When lighting a fire, always adhere the regulations of fire making. Do not use open flame or make fire if fire restrictions are in effect. Do not light fire in droughty conditions and in strong wind.

Everything for the eye, nothing for the hand!

Do not pick flowers during your walk.

A bunch of wild flowers wilts fast; they are more beautiful in their own habitat than in a vase. If you remove the flowers of a plant, it loses its chance to set seed and reproduce that year. If picking the most beautiful specimens of a species, you impair the genetic conditions of the population. Furthermore, several wild flowers are poisonous and can cause rushes or can have other unpleasant effects.

You can find large amounts of mushrooms in the meadows and forests after rain. Some of them are unsuitable for consumption and can be poisonous. If you pick mushrooms, adhere to the rules. You should always have it checked by a mushroom expert before making a meal from them.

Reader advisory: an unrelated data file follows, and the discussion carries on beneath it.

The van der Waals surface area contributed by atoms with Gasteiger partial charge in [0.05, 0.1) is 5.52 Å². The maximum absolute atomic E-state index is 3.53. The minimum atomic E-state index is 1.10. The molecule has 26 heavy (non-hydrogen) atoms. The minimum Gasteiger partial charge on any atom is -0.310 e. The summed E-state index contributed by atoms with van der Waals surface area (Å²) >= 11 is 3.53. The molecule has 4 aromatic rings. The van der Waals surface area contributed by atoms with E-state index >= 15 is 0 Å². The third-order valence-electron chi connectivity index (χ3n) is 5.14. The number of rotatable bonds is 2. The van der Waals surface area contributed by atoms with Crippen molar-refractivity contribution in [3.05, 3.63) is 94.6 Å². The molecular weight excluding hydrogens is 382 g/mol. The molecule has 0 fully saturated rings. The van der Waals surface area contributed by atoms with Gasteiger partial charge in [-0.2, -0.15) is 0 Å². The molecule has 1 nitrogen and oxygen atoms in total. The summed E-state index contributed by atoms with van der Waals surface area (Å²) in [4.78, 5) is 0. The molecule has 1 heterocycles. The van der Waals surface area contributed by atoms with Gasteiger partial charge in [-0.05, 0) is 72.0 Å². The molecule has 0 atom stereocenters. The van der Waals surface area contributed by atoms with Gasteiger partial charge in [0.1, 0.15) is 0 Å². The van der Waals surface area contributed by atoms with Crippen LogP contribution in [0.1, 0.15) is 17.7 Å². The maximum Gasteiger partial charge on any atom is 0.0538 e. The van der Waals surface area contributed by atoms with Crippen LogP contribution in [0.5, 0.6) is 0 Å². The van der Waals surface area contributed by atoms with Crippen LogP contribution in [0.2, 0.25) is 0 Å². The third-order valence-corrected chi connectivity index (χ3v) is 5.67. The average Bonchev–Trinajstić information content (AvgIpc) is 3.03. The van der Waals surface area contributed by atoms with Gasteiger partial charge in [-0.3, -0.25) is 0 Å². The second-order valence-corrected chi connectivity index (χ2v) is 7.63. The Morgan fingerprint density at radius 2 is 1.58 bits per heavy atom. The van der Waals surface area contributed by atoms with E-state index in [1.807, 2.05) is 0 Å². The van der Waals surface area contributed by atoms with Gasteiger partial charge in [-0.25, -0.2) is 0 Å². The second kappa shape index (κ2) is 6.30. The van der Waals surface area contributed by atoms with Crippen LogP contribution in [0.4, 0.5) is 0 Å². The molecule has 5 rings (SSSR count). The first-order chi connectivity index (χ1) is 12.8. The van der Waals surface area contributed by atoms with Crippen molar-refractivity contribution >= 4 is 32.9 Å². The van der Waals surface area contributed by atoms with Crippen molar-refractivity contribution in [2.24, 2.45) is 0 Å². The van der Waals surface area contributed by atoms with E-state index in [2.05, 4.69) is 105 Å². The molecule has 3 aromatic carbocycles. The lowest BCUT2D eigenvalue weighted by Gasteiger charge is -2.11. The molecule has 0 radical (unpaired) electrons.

Do not tread on mushrooms as they have an important role in nature.

Taking photos is an excellent way to preserve memories from a trip. Take your photos so that you minimize disturbance to wildlife. Do not remove plants for a better composition for the photo. Do not take photos of birds near their nests, if possible, since doing so disturbs them greatly. Nestlings do not survive for long without their parents. Portable bird hides are allowed only with the permission of the National Park.

Keep dogs on a lead!

It is great to go for a walk with your dog; they are also excited by the wild environment. But for this exact reason, keep them on a lead. Doing so serves the interest of both the dog and the wildlife. There are very few dogs that heed the call of their owner if a rabbit jumps and starts running in front of them.

Please remember

The maintenance of protected areas is costly and tiresome. Do not damage the markings of trails, the information signs, benches and resting areas while visiting the National Park. We have made them for your comfort and to provide you with information.


Thank you for keeping the rules of visiting.